Thai Political Parties Banned From Debating Draft Constitution

Chao Praya River in BangkokThailand moves forward. At least that’s one of the slogans the kingdom’s ruling junta likes to use to promote its politics.

Thailand’s so-called Constitution Drafting Committee (whose 36 members were exclusively appointed by the junta a.k.a. NCPO or the “National Council for Peace and Order”) has now written a new draft constitution.
Sure, that’s a big step forward. But, there’s a big “but”:
It will be Thailand’s 20th constitution since 1932 when the absolute rule of the monarchy was absolved. And, to say the least, it’s just as controversial as the previous post-coup charter of 2007 – also written by a military-appointed body.

While the drafters obviously hope that the new “civic-centric” charter will protect the politically divided nation from what they call “parliamentary dictatorship”, critics point out it that it would weaken political parties and usher in a period of short-lived, weak coalition governments.
Not only does the charter draft include controversial provisions that allow for an unelected prime minister and the establishment of a proportional representation electoral system (similar to the one in Germany), the increased power of senators, two-thirds of whom would be appointed rather than elected, is another contentious issue.
A contentious issue that the public is not allowed to discuss though.

As Kong Rithdee commented three days ago in an opinion piece at the Bangkok Post:

[T]he paradox of life in 21st century Thailand is just too heady. For instance, the citizens weren’t supposed to know the content of the citizen-centric constitution in the first place; when the Constitution Drafting Committee submitted their 194-page piece of literature to the National Reform Assembly (NRA), the press wasn’t allowed to see it, and the copy that has circulated online is technically a leak.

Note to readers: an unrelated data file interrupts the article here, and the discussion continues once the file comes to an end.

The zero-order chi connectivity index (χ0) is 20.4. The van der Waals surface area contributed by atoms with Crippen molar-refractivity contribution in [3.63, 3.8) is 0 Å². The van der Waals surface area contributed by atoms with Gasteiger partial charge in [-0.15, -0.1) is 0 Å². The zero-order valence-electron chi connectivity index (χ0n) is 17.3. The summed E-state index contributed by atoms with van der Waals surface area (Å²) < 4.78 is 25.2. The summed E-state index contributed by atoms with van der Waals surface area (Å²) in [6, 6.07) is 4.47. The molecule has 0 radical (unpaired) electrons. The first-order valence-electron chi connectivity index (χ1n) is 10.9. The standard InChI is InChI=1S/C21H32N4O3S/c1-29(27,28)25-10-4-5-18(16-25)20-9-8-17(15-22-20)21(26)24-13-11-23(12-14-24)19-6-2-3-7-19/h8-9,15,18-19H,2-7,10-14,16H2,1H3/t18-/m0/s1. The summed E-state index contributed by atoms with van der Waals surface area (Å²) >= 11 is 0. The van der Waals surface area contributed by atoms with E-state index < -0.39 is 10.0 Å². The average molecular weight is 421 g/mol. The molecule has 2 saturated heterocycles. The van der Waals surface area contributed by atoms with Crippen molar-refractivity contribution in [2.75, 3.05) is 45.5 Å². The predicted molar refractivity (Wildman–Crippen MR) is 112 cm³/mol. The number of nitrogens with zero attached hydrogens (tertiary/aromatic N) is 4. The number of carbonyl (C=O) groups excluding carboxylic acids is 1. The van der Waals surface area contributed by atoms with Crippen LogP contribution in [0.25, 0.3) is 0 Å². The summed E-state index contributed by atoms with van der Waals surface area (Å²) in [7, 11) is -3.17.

An inclusive charter began its journey by excluding citizens. So much for people’s empowerment.

Now the National Reform Council (equally fully selected by the powers-that-be) has completed a week-long debate on the charter draft and sent the text to the junta, the (appointed) cabinet, and political parties for their “feedback” (and implied approval).

You would think that at least political parties now got a chance to discuss the controversial charter draft?

The Bangkok Post reported Monday:

The draft constitution went to political parties for review today, but with a catch: They are forbidden from meeting to debate the proposed charter. (…)
[E]ven though martial law has been lifted, political gatherings of five or more people still are prohibited, even if it means gathering to debate the future law of the land.

Little surprisingly, the ban was heavily criticized by both the former ruling party and the opposition. For example, the deputy leader of the Democrat Party was quoted as saying by Reuters:

If they really want views from political parties then the NCPO should lift or relax rules for parties to hold meetings.

In related news, a TV station operated largely the anti-coup “red shirt” movement has been permanently ordered off the air on Monday after authorities decided the channel’s news coverage was “politically divisive” and could “incite unrest”.
While that’s the blanket reason given by authorities to muzzle dissenting media, it seems the main reason for the ban was that the station recently focused on discussing the draft of the new constitution.
According to Khaosod English, a “red shirt” core leader and co-founder of the station commented:

I don’t understand those in power right now. The current situation requires diverse opinions to benefit the drafting of the constitution and create reconciliation, but they end up blocking a channel that voices different opinions.
It means the opinions of certain people that do not match those in power will be rejected. With thing like this happening, how could this country move to democracy?

A legitimate question it seems; unless, perhaps, democracy as-we-know-it isn’t at all the destination of Thailand’s post-coup political journey?

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